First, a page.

Sinn Féin has called for social welfare recipients to get a 'Spring bonus' to help with the cost of living.
If passed, the proposal would see pensioners, people with disabilities, carers and lone parents receive a once-off higher payment, although the party has not indicated an exact amount.
The motion will be debated in the Dáil on Tuesday.
Sinn Féin's finance spokesperson, Pearse Doherty, says the time for action is now, and sees the proposal as just one of several necessary additional measures to "alleviate the burden on those bearing the brunt of the cost of living crisis".
He said: "Households are struggling with record energy bills, rising food costs and increased mortgage repayments.
"Once again, the government has been too slow to act."
'Failed to protect people'
According to Deputy Doherty, Minister for Finance Michael McGrath and Minister for Public Expenditure Paschal Donohoe have "failed to protect people" who are on lower incomes from inflation and cost of living pressures.
"Social welfare rates were cut in real terms given the current rates of inflation", he said.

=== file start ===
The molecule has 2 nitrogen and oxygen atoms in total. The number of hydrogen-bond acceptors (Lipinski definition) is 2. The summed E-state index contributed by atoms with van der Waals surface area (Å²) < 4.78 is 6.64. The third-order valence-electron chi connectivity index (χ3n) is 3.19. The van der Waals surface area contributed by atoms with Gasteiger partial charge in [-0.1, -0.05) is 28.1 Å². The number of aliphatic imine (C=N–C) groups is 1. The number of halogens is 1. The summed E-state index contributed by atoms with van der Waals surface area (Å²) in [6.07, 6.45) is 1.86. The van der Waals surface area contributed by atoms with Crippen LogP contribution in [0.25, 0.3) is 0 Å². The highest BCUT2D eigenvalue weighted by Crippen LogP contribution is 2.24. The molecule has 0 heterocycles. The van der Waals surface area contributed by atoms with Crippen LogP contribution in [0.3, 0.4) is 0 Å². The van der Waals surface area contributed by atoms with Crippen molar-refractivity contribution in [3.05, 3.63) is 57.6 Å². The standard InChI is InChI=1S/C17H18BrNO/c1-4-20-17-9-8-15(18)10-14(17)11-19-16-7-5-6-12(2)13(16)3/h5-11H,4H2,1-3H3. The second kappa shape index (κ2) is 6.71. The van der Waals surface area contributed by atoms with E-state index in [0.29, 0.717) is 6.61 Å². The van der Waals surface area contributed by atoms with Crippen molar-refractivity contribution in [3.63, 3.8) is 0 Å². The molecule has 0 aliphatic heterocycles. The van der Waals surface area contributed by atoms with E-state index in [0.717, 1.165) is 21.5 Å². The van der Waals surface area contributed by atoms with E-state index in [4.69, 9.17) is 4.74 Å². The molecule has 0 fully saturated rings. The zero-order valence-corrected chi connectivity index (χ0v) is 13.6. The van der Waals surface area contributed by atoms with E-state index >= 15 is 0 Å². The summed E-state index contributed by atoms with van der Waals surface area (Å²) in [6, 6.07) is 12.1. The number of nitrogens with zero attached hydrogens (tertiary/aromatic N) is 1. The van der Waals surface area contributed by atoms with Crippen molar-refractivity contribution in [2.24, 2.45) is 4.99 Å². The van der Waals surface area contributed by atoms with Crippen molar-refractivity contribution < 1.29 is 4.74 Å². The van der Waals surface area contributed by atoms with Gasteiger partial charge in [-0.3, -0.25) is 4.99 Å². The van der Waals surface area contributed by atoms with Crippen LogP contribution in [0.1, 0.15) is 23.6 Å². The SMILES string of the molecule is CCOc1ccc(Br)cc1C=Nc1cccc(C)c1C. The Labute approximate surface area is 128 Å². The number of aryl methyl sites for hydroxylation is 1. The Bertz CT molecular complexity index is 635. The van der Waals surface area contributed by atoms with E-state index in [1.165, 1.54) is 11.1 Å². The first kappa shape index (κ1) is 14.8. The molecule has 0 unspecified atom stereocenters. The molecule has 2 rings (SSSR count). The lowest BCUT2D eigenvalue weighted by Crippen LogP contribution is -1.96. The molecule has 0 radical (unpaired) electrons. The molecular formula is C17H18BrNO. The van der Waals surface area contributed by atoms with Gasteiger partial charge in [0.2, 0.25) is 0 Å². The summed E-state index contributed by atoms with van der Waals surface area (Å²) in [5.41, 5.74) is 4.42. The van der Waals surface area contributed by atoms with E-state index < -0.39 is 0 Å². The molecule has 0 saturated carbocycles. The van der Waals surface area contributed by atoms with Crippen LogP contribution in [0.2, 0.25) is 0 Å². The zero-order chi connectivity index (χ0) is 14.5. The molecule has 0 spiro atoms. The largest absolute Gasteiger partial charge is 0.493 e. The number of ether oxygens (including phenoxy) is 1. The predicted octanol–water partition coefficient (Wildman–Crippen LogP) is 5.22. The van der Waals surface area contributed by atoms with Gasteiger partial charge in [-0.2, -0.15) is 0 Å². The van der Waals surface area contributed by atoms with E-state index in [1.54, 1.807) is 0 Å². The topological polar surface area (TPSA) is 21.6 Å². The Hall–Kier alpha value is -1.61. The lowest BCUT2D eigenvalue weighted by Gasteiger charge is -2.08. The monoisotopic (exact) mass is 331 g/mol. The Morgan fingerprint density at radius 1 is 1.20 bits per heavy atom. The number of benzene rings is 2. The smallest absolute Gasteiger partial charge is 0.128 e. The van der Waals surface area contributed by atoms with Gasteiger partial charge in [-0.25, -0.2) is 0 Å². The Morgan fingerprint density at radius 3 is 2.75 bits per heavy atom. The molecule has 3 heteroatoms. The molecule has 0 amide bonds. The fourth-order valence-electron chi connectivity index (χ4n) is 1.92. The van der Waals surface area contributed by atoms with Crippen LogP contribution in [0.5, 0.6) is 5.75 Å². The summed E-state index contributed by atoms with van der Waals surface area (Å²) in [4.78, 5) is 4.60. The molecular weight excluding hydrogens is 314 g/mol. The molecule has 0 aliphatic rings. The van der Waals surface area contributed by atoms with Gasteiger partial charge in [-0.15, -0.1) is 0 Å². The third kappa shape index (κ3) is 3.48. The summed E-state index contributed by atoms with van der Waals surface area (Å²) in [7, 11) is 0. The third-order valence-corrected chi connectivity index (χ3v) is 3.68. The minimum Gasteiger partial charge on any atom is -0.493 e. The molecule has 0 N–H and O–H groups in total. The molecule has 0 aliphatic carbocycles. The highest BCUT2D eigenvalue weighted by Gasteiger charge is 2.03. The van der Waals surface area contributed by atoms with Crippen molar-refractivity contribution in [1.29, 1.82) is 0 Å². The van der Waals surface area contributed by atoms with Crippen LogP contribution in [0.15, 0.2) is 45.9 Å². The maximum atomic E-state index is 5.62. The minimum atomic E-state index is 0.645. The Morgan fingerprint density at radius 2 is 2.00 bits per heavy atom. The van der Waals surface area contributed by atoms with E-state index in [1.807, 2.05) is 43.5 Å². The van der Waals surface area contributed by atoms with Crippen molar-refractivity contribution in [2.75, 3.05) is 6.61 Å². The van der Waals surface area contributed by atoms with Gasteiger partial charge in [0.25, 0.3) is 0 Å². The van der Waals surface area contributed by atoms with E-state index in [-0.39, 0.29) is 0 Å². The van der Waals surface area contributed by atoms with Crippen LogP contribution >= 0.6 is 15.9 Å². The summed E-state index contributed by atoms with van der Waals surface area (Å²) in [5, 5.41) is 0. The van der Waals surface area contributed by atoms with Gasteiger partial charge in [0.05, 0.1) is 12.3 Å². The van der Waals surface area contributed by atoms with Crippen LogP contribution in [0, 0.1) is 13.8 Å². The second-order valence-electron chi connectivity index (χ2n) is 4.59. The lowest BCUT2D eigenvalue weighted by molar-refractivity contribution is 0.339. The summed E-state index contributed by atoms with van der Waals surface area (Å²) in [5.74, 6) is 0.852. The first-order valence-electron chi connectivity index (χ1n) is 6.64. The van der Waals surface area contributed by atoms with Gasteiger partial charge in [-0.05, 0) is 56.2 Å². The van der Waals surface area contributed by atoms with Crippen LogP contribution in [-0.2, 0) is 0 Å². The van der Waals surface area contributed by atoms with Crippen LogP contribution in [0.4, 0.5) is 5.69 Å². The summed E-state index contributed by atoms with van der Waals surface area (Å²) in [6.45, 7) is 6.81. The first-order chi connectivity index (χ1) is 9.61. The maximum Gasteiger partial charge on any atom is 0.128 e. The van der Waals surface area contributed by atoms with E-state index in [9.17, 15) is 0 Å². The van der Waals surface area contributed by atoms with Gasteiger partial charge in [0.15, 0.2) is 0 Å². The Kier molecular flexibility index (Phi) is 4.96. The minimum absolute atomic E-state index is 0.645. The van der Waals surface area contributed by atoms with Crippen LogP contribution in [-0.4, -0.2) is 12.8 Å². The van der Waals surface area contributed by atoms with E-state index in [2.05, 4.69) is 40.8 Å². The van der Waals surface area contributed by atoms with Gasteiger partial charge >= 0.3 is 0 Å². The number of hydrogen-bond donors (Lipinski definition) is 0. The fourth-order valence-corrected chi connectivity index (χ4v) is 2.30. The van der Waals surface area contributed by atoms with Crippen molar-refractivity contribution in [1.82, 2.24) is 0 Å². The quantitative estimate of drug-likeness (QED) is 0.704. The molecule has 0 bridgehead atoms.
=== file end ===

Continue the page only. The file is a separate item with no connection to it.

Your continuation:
"Almost 595,000 people, 11.6%, in this state now live on incomes below the poverty line, while the latest Barnardos report shows that food poverty is worsening with 10% of parents forced to use food banks in 2022 and 29% reported skipping meals to ensure their children could eat.
There was a double payment of the childcare allowance and a one off €500 payment to carers and individuals with a disability before Christmas."Average gas bills have gone up by around 140% over the past two years, while the average electricity bill has increased by around 115%. The ESRI estimates households in energy poverty have increased to 29%; a record high. "That is why we believe a ‘Spring Bonus’ is necessary for those on working age social protection payments, along with additional measures, needed for those bearing the brunt of this crisis.”
Increases in 2023
This year there is a €12 increase in the maximum rate of all core weekly payments — the largest increase in years — which is benefits over 1.5 million people.
The targeted measures that came into effect on January 1st included a significant expansion of the fuel allowance scheme and a €40 increase to the threshold for those eligible for the Working Family Payment.
Those with disabilities now earn an extra €25 per week without it affecting their payment.
The Domiciliary Care Allowance was increased by €20.50 per month.
Minister Humphreys told Newstalk that this plan was about "putting money back in people's pockets".
She said that the once-off payments given to people before Christmas coupled with energy credits and the "across the board increases" will see most people become "about 10% better off".
Main image shows Sinn Féin spokesperson on Finance, Pearse Doherty TD, speaking to media at Leinster House. Picture by: Leah Farrell/Rollingnews.ie